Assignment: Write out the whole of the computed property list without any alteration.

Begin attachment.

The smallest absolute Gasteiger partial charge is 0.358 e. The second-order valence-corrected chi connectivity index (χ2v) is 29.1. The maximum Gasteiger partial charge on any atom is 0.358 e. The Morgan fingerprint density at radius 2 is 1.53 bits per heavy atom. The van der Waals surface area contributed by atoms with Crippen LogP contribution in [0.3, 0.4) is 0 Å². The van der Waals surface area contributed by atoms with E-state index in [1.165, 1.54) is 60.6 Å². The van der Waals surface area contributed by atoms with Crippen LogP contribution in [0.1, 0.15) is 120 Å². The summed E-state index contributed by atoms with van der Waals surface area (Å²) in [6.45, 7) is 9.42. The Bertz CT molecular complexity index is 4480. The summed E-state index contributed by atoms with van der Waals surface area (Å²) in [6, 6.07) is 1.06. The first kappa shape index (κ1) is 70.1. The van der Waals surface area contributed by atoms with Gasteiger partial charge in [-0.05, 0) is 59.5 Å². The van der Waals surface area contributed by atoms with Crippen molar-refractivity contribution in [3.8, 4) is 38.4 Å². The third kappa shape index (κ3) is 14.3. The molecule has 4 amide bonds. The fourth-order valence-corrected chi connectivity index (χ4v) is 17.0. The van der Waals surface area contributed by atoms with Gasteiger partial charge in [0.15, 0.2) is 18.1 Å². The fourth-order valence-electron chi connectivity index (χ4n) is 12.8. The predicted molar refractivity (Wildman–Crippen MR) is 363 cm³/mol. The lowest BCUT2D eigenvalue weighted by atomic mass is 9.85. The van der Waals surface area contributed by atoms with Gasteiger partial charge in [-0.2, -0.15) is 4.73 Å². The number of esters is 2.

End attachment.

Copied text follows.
The smallest absolute Gasteiger partial charge is 0.358 e. The second-order valence-corrected chi connectivity index (χ2v) is 29.1. The maximum Gasteiger partial charge on any atom is 0.358 e. The Morgan fingerprint density at radius 2 is 1.53 bits per heavy atom. The van der Waals surface area contributed by atoms with Crippen LogP contribution in [0.3, 0.4) is 0 Å². The van der Waals surface area contributed by atoms with E-state index in [1.165, 1.54) is 60.6 Å². The van der Waals surface area contributed by atoms with Crippen LogP contribution in [0.1, 0.15) is 120 Å². The summed E-state index contributed by atoms with van der Waals surface area (Å²) in [6.45, 7) is 9.42. The Bertz CT molecular complexity index is 4480. The summed E-state index contributed by atoms with van der Waals surface area (Å²) in [6, 6.07) is 1.06. The first kappa shape index (κ1) is 70.1. The van der Waals surface area contributed by atoms with Gasteiger partial charge in [-0.05, 0) is 59.5 Å². The van der Waals surface area contributed by atoms with Crippen molar-refractivity contribution in [3.8, 4) is 38.4 Å². The third kappa shape index (κ3) is 14.3. The molecule has 4 amide bonds. The fourth-order valence-corrected chi connectivity index (χ4v) is 17.0. The van der Waals surface area contributed by atoms with Gasteiger partial charge in [0.15, 0.2) is 18.1 Å². The fourth-order valence-electron chi connectivity index (χ4n) is 12.8. The predicted molar refractivity (Wildman–Crippen MR) is 363 cm³/mol. The lowest BCUT2D eigenvalue weighted by atomic mass is 9.85. The van der Waals surface area contributed by atoms with Gasteiger partial charge in [-0.2, -0.15) is 4.73 Å². The number of esters is 2.